In the short term, volatility will continue. Over time, the oil industry will continue its history of expanding profitably. Investors with the courage to buy into today's depressed stocks with the prudence to eschew borrowing on margin or otherwise should be well rewarded.
Over the past week or two, oil prices turned higher in sharp daily gains, approaching $50 a barrel for WTI only to fall back below $45 a barrel, showing extreme volatility. I expect that trend will continue until equilibrium is reached which I think will occur in the $60 to $65 a barrel range. That will be welcome news to oil investors and still provide a benefit to consumers who only a year ago saw oil prices north of $100 with gasoline moving in lock-step.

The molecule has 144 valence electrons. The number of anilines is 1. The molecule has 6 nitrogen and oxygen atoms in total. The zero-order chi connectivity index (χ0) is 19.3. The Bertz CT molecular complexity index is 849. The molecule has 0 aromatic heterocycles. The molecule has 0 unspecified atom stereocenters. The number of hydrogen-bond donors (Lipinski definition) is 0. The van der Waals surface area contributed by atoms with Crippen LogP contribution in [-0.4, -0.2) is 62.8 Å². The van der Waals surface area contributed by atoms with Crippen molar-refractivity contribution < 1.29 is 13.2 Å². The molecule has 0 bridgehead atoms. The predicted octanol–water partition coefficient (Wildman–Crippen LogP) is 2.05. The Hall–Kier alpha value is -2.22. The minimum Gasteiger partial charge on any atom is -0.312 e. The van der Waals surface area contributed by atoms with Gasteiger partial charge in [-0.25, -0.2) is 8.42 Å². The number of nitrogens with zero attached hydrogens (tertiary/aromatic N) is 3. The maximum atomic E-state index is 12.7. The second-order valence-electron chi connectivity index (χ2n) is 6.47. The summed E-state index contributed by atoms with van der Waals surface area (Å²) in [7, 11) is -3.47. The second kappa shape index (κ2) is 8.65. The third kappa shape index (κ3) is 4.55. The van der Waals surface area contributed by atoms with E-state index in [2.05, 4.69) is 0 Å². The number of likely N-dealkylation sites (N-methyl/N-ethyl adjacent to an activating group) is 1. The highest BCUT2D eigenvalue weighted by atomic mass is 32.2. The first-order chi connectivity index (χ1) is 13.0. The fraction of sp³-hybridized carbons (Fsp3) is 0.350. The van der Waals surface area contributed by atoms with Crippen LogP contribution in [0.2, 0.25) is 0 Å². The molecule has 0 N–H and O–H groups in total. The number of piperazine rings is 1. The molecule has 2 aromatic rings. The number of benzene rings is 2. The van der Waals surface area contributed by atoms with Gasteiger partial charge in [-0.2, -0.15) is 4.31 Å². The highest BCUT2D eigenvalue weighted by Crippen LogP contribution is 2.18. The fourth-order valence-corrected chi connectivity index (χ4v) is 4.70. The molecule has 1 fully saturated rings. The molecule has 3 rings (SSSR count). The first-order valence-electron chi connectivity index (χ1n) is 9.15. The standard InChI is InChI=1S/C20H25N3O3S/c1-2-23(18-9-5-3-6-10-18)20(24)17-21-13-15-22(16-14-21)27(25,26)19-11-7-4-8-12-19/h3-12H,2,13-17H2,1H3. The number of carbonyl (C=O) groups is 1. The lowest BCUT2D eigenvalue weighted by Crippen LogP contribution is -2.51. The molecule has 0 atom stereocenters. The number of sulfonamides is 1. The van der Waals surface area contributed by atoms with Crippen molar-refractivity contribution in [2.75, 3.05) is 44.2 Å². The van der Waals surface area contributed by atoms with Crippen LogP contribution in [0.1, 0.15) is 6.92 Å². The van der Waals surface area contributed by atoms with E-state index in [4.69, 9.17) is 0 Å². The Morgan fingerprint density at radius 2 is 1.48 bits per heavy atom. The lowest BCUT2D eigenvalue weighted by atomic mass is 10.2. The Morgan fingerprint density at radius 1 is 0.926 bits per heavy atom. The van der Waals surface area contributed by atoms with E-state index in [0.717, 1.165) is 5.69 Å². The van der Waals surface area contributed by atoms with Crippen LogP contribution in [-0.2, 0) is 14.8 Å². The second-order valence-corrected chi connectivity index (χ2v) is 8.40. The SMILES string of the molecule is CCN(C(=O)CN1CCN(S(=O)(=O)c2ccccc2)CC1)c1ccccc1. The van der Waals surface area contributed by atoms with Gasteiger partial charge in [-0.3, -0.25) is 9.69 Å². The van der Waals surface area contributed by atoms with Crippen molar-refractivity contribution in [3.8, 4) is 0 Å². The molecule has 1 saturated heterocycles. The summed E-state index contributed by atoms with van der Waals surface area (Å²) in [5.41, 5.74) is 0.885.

The key data to watch is the steepening decline in U.S. oil production. I see nothing to reverse that trend.
A portfolio approach makes the most sense. Stalwarts like Suncor (NYSE:SU), Canadian Natural Resources (NYSE:CNQ) and Cenovus (NYSE:CVE) will do well. Leveraged producers like Pengrwoth (PGH), Penn West (PWE) and Lightstream (OTC:LSTMF) will either crater with a total loss or soar to prices multiples of their current prices. Enerplus (NYSE:ERF) could do well if it can manage its debt load without a default. Bankers Petroleum (OTCPK:BNKJF) should reward patient money if Brent crude prices move up, with the stock trading at a fraction of its recent highs and the company sporting a clean balance sheet. Whitecap (OTC:SPGYF) is my top pick combining a reasonable balance sheet with a top flight management team.